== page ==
Another outsider in this environment is Yon, who is not only the landlord’s energetic right-hand man, but also his illegitimate son – a secret that is known to Istvan. Yon’s competent and energetic work distinguishes him from the legitimate sons of the landowner. While the Roma fear him as the powerful and sometimes ruthless representative of Andrei – he can impose severe punishment at any time -, Yon knows very well that he can never achieve a position that would be in line with his great energy and ambition; this position will be reserved for Andrei’s legitimate sons. The two outsiders Istvan and Yon have an occasionally conflict-ridden relationship, but one that is also based on mutual respect. Since they have known each other since childhood, a strange friendship, characterized at the same time by rivalry, has developed over the course of time. The role that both have to play as outstanding representatives of their respective social groups is simply too contradictory to get along without the tensions that become more and more apparent as the book progresses.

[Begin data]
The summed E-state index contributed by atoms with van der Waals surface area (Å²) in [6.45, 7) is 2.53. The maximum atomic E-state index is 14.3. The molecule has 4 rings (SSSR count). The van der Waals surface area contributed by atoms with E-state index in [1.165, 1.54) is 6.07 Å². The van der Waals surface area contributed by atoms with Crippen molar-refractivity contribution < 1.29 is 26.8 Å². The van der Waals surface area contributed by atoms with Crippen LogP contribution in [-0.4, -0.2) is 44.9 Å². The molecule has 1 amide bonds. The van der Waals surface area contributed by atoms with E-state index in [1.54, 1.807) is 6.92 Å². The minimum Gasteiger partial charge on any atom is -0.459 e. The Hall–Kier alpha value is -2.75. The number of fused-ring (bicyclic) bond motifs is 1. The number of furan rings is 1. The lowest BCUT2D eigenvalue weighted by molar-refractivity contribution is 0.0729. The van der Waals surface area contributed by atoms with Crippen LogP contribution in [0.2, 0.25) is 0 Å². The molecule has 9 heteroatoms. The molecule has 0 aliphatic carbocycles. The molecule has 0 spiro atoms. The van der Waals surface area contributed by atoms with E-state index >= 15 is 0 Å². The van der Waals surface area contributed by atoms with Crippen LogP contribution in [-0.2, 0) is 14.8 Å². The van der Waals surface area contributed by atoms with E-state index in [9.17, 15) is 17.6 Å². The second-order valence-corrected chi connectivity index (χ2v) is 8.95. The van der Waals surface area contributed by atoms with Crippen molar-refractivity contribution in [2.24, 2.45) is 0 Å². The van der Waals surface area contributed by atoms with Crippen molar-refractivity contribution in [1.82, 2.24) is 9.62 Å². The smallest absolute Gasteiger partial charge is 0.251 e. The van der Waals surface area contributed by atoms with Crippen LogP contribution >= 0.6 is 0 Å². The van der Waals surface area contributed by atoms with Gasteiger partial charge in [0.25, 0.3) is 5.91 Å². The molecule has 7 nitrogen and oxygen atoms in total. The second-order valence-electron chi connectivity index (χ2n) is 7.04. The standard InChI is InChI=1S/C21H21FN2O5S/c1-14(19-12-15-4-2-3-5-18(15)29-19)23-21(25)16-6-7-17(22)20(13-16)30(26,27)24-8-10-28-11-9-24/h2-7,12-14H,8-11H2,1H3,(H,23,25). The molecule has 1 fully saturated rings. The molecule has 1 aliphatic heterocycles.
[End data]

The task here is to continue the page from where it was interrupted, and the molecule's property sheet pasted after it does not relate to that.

Maximoff chooses a clever introduction to his story: the book starts with the big market day in springtime. During this occasion, slaves are also sold and bought. Yon buys a group of Roma, including Lena, a girl that he obviously intends to turn into his lover. To protect Lena from Yon’s stalking, Istvan, who got Andrei’s blessing for this, gets engaged to Lena – which not only annoys Yon very much, but also fills Istvan’s lover Rayka with great jealousy. She had hoped that her relationship with Istvan would lead to marriage and sees her prospects threatened. Rayka’s jealousy is at the beginning of a fateful and dramatic chain of actions that culminate in the flight of Istvan, his family and a few other Roma; an escape that is of course not simply accepted by Andrei and his people, who suspect that Istvan murdered one of Andrei’s sons.